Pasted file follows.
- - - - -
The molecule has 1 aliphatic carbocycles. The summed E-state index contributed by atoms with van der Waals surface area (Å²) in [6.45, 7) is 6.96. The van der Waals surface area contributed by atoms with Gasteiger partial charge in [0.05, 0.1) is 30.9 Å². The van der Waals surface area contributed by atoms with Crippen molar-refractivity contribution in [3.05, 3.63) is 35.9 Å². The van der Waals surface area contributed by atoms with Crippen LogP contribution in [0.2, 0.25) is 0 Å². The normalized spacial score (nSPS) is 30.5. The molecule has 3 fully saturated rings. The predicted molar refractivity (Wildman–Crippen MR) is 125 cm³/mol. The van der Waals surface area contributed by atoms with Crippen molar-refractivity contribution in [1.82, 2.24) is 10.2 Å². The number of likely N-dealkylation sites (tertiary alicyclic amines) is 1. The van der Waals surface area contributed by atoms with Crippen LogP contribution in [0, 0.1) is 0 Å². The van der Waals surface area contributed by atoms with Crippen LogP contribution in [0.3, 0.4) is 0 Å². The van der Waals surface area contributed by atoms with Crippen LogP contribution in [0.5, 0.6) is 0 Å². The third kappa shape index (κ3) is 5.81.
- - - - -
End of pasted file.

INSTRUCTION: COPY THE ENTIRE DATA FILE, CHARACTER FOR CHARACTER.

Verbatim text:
The molecule has 1 aliphatic carbocycles. The summed E-state index contributed by atoms with van der Waals surface area (Å²) in [6.45, 7) is 6.96. The van der Waals surface area contributed by atoms with Gasteiger partial charge in [0.05, 0.1) is 30.9 Å². The van der Waals surface area contributed by atoms with Crippen molar-refractivity contribution in [3.05, 3.63) is 35.9 Å². The van der Waals surface area contributed by atoms with Crippen LogP contribution in [0.2, 0.25) is 0 Å². The normalized spacial score (nSPS) is 30.5. The molecule has 3 fully saturated rings. The predicted molar refractivity (Wildman–Crippen MR) is 125 cm³/mol. The van der Waals surface area contributed by atoms with Crippen molar-refractivity contribution in [1.82, 2.24) is 10.2 Å². The number of likely N-dealkylation sites (tertiary alicyclic amines) is 1. The van der Waals surface area contributed by atoms with Crippen LogP contribution in [0, 0.1) is 0 Å². The van der Waals surface area contributed by atoms with Crippen LogP contribution in [0.3, 0.4) is 0 Å². The van der Waals surface area contributed by atoms with Crippen LogP contribution in [0.5, 0.6) is 0 Å². The third kappa shape index (κ3) is 5.81.